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Writing Craft

Using Enneagrams for Character arcs

Enneagrams are a great tool for creating character arcs

Author P.J. Friel clued me into a great tool for developing character arcs: Enneagrams

The Enneagram is a personality test similar to the Myres-Brigg’s. While I personally have issues with summarizing the complexity of an entire being in a few letters/numbers, these personality evaluations are a boon to writers in their quest to create realistically flawed characters.

Why Enneagrams?

What is special about the Enneagram test is the breakdown of each of the nine personality types into various manifestations of healthy, normal, and unhealthy. The Enneagram reinforces the concept that people do not change their basic personality type, but they can move through the different manifestations of healthy, normal and unhealthy. This is the basis of every dynamic character arc. Whether it’s overcoming a flaw, learning to embrace it and turn it into an advantage, or the average person’s descent into darkness, the Enneagram maps this transformation for you.

How to use Enneagrams

While there is a test, there is no need to pay the fee. There is plenty of information on the website (https://www.enneagraminstitute.com/) for you to browse. Or you could download P.J. Friel’s Enneagram Character Bible (Please do not post this file elsewhere but feel free to share the link to this article.)

  1. Start by reading through the 9 personality types and decide which one represents your character
  2. Use the three levels to identify where your character begins their journey: healthy, normal, or unhealthy
  3. Choose where you want your character to end the journey
  4. Use the descriptions as a map to plot the events that will take the character to their destination

Lets do the “Peacemaker” personality type 9: “The Easygoing, Self-Effacing Type:Receptive, Reassuring Agreeable, and Complacent”

At the beginning of the story, the character is at unhealthy level 7:

Can be highly repressed, undeveloped, and ineffectual. Feel incapable of facing problems: become obstinate, dissociating self from all conflicts. Neglectful and dangerous to others.

There are multiple was this personality can manifest, but lets have an example of a teen girl with nagging, overachieving parents and now she displays these symptoms by being withdrawn from family and peers (ineffectual), obsessed with fairytales (dissociating self from conflicts), and forgets about baby brother (neglectful and dangerous to others.)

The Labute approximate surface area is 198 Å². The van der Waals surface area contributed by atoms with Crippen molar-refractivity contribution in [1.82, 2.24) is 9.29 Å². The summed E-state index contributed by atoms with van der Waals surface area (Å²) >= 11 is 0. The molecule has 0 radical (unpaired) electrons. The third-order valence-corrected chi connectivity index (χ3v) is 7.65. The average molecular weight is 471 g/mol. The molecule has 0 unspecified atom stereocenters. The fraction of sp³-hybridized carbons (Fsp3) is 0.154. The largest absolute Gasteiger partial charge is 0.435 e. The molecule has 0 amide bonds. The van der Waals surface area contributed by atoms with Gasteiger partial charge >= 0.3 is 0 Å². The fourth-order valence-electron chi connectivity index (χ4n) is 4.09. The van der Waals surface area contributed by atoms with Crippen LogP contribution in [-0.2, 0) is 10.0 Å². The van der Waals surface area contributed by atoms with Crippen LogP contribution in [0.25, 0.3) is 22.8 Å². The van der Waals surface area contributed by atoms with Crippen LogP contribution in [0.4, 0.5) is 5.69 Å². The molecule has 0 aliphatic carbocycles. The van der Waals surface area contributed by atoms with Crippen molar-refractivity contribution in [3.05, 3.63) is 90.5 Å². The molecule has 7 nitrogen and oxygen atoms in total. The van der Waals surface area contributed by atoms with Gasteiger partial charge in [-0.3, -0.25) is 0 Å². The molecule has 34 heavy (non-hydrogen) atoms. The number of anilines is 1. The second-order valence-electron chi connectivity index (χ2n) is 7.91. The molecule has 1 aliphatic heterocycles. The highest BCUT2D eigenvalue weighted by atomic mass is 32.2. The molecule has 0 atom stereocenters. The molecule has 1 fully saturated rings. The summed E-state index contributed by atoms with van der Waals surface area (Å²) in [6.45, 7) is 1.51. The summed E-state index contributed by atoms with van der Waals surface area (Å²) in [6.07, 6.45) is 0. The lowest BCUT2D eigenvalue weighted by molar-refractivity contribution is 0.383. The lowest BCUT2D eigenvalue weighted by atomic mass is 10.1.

Toward the middle of the novel she can become more level 5:

Active, but disengaged, unreflective, and inattentive. Do not want to be affected, so become unresponsive and complacent, walking away from problems, and “sweeping them under the rug.” Thinking becomes hazy and ruminative, mostly comforting fantasies, as they begin to “tune out” reality, becoming oblivious. Emotionally indolent, unwillingness to exert self or to focus on problems: indifference.

Perhaps our teen has gone through the looking glass and been forced into an adventure. Now away from the negative forces that shaped her, she must start to take responsibility for the situation she caused, but when truly tested, she resorts to complaining that everything is unfair and resorting back to imagination and fantasy

At the end of her journey she moved to level 3:

Optimistic, reassuring, supportive: have a healing and calming influence—harmonizing groups, bringing people together: a good mediator, synthesizer, and communicator.

After learning to form true relationships based on trust, our heroine is ready to take on her adversary and use her innate abilities as a communicator to convince the Goblin King to give her back her baby brother.

Now that you have your main character plotted, lets add tension with some side characters.The Enneagram chart also displays prospective conflicts with other personality types. This can be a great way to balance your villain and your hero, or create tension in a love/hate relationship.

Choose secondary characters that will drive your main character insane.
For example, your enthusiastic visionary (type 7) main character will clash with her active controller father (type 8), and constantly disappoint her strict perfectionist (type 1) mother.
Enneagram can help you map out these relationships.

  1. Scroll down to the “compatibility with other types” section
  2. If you are still in the planning stages, read through these and find the personality types that will create the tension you are looking for
  3. If you already have your characters developed, find your secondary characters’ numbers and read those pages. Pay special attention to the “potential trouble spots and issues” section. This will help you add more conflict as the personality types cause friction.
  4. Plan you characters’ interactions to match up with these potential trouble spots, or check the scenes you have already written to see if the conflicts are in sync with their personality types. This will keep your characters consistent.

Using Enneagrams to map out your character arcs will help you create realistically flawed characters, keep their transformations logical, and make their interactions with other characters feel real.

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M.L. Keller is a freelance writer and editor. Her blog "The Manuscript Shredder" is focused on helping emerging writers hone their craft.

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